Bottom line - This past week the company agreed to pay me the survivor benefit of half the pension in lifetime, monthly payments.

By law, companies may not just ignore pension obligations and absorb pension money. They must make an effort to find former employees but they give up after mail is returned three times. It is up to us to pursue.

Be $ Smart
- take the initiative to find a lost pension. You will reap the rewards.

Below is a link to the brochure issued by the Pension Benefit Guaranty Corporation to help you in your search. Pass it along to friends and family. Good luck!

https://www.pbgc.gov/documents/finding-a-lost-pension.pdf

Sunday, March 18, 2018

When Should We Seek the Help of a Financial Advisor?

Many folks think financial advice is for the wealthy. Not true! In my experience, it's the not-so-wealthy who need expert guidance to move to the next level. We have not been given the tools in our formal education. Most of us fly by the seat of our pants. Many have no plan at all so the end result is haphazard.

Reading financial magazines and books helps us become familiar with the lingo/jargon of the industry and prepares us to meet and comprehend an advisor.

When should we seek advice?

- at a young age after getting our first job. Here we'll learn the benefit of saving and using a 401k/403b. Maybe even get some direction about cash flow (aka budgeting). An advisor can help us get off to a strong start!

- getting married where an advisor may offer ways of combining assets and setting common goals. Also, he/she may offer guidance about protecting assets.

- mid career when we feel we're not meeting our financial goals. We need someone to point out our mis-steps and get us back on track.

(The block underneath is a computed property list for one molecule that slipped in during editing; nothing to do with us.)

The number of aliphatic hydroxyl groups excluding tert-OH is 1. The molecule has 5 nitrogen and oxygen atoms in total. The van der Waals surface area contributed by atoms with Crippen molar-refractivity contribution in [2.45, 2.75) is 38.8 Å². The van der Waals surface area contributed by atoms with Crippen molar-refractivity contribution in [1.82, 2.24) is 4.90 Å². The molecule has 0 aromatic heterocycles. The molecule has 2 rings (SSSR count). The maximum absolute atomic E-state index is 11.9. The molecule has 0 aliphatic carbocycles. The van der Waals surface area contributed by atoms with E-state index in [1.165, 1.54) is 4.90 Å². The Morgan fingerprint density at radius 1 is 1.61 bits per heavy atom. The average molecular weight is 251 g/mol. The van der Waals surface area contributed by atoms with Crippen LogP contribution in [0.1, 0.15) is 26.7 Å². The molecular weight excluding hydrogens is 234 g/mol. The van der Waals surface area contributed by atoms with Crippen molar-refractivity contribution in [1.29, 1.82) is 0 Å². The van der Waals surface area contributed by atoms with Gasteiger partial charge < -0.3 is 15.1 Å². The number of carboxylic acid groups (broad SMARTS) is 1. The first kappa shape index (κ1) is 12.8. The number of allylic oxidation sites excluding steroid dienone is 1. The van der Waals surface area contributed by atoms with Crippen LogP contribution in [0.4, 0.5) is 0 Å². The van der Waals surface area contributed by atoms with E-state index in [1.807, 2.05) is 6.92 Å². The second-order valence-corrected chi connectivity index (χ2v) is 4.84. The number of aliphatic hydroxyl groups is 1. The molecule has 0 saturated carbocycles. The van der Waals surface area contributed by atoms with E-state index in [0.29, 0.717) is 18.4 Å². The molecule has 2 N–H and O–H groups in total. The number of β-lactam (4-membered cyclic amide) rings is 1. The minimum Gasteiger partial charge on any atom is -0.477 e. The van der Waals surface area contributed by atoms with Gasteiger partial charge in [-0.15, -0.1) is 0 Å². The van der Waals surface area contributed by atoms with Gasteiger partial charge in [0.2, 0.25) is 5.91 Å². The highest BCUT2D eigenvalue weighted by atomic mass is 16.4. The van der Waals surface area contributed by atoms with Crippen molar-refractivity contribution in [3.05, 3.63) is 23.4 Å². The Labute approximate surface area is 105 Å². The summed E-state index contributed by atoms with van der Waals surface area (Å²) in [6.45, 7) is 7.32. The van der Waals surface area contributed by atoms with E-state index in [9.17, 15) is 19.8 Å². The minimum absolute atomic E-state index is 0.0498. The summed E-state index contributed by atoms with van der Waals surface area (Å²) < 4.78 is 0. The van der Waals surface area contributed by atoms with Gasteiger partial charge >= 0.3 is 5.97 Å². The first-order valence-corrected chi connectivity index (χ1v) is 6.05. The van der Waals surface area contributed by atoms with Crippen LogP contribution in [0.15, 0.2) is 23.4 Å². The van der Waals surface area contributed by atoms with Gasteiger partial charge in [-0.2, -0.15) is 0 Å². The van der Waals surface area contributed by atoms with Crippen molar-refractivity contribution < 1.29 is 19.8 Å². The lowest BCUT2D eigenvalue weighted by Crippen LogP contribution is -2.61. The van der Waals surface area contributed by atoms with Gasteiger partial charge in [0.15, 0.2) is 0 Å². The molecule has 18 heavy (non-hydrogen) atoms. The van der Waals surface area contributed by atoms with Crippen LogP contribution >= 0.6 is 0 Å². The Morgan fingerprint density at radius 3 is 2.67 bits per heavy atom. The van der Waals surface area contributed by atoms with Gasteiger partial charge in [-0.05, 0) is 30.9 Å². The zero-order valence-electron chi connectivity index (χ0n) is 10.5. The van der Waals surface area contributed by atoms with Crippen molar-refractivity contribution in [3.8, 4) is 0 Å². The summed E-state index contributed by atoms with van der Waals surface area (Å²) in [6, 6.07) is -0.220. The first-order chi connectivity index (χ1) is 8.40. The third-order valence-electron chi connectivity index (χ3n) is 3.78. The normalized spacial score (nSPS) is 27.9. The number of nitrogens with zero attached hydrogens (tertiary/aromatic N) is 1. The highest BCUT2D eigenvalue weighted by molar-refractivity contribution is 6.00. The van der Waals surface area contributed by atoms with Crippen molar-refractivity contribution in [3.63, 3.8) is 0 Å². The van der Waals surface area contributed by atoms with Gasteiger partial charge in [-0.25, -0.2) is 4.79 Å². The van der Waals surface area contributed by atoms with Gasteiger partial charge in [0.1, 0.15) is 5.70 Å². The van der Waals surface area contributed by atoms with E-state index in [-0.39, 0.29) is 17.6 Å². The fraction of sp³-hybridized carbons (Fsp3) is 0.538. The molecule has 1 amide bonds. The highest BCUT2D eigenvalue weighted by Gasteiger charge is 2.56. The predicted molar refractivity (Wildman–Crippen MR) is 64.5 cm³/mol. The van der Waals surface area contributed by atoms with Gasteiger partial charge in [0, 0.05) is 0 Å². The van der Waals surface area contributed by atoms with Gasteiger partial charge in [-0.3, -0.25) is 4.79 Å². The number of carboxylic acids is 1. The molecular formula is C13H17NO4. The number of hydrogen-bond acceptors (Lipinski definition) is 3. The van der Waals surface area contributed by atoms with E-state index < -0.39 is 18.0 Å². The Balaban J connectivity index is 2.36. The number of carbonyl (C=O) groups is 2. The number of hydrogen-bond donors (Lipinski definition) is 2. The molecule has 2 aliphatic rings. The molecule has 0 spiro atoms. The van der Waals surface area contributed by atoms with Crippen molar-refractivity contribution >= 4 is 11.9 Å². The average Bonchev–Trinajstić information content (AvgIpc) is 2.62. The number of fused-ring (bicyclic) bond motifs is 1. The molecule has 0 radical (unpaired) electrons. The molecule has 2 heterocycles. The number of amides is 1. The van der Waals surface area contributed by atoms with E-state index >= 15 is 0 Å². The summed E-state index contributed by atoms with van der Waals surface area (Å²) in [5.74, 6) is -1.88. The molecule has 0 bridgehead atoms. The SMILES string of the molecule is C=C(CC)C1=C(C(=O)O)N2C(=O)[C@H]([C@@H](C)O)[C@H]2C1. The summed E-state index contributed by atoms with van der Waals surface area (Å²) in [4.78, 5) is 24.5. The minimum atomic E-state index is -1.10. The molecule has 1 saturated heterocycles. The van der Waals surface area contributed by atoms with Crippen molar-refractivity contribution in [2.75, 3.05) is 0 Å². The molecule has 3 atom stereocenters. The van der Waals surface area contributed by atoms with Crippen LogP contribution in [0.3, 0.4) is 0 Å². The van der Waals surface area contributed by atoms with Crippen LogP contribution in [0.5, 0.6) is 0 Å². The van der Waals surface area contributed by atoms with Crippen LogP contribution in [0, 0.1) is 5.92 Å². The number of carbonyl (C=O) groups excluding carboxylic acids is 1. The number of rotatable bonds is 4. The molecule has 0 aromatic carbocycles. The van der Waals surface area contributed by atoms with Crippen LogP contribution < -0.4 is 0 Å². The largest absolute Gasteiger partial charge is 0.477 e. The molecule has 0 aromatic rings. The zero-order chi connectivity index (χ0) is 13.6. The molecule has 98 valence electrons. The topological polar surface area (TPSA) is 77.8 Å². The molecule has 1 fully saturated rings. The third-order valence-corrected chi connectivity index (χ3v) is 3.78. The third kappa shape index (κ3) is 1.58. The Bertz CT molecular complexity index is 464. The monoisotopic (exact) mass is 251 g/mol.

Or if our career has catapulted us into higher income, how best to invest those extra dollars.

- birth of children for suggestions how we must stretch those dollars if one partner will stay at home or how to afford the high cost of child care. In addition, where to find the extra money to fund an education account.

- inheritance (or winning the lottery)
, when extra money appears and before we celebrate too aggressively! This one-time event can be a real blessing in reducing debt, buying a house or fulfilling other dreams.

- divorce, actually prior to meeting with a divorce attorney, to receive guidance on how to structure a settlement and protect yourself.

- death of a partner or spouse to help determine how to survive as a single and the financial implications of being alone.

- prior to 55 to plan for retirement. A good advisor can help us learn if we have "enough" to retire. We may have to work longer or change our life style. Also, we'll learn the best time to file for Social Security. Prior to 55 gives us time to double up on savings or reduce spending before leaving the workforce.

- in retirement to devise a plan for tapping into our nest egg in the most tax-efficient way. We'll determine our sources of income and learn where to find guaranteed streams of income and how large our cash reserve should be.